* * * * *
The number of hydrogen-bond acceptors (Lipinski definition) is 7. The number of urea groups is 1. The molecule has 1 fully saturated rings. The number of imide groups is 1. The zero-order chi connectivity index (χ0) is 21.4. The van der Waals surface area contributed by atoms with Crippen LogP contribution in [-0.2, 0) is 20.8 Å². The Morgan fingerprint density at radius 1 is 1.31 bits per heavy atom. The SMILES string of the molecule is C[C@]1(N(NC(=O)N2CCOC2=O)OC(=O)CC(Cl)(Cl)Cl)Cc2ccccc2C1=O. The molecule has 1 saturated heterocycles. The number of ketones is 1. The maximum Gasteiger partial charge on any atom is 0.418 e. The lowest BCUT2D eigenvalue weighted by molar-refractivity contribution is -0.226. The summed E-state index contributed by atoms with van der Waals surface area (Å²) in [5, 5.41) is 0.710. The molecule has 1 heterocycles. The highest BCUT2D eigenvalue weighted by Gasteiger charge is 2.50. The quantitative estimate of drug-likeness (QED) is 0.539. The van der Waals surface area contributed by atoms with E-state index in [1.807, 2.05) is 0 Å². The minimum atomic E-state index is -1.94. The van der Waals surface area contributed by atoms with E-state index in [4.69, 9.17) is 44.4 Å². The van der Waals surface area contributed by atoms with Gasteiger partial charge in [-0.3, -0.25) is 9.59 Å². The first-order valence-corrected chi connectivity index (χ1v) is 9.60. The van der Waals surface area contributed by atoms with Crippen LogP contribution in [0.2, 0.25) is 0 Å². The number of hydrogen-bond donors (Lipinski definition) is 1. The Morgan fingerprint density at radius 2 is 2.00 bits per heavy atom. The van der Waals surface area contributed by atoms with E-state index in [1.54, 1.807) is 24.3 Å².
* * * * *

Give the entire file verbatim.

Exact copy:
The number of hydrogen-bond acceptors (Lipinski definition) is 7. The number of urea groups is 1. The molecule has 1 fully saturated rings. The number of imide groups is 1. The zero-order chi connectivity index (χ0) is 21.4. The van der Waals surface area contributed by atoms with Crippen LogP contribution in [-0.2, 0) is 20.8 Å². The Morgan fingerprint density at radius 1 is 1.31 bits per heavy atom. The SMILES string of the molecule is C[C@]1(N(NC(=O)N2CCOC2=O)OC(=O)CC(Cl)(Cl)Cl)Cc2ccccc2C1=O. The molecule has 1 saturated heterocycles. The number of ketones is 1. The maximum Gasteiger partial charge on any atom is 0.418 e. The lowest BCUT2D eigenvalue weighted by molar-refractivity contribution is -0.226. The summed E-state index contributed by atoms with van der Waals surface area (Å²) in [5, 5.41) is 0.710. The molecule has 1 heterocycles. The highest BCUT2D eigenvalue weighted by Gasteiger charge is 2.50. The quantitative estimate of drug-likeness (QED) is 0.539. The van der Waals surface area contributed by atoms with E-state index in [1.807, 2.05) is 0 Å². The minimum atomic E-state index is -1.94. The van der Waals surface area contributed by atoms with E-state index in [4.69, 9.17) is 44.4 Å². The van der Waals surface area contributed by atoms with Gasteiger partial charge in [-0.3, -0.25) is 9.59 Å². The first-order valence-corrected chi connectivity index (χ1v) is 9.60. The van der Waals surface area contributed by atoms with Crippen LogP contribution in [0.2, 0.25) is 0 Å². The number of hydrogen-bond donors (Lipinski definition) is 1. The Morgan fingerprint density at radius 2 is 2.00 bits per heavy atom. The van der Waals surface area contributed by atoms with E-state index in [1.54, 1.807) is 24.3 Å².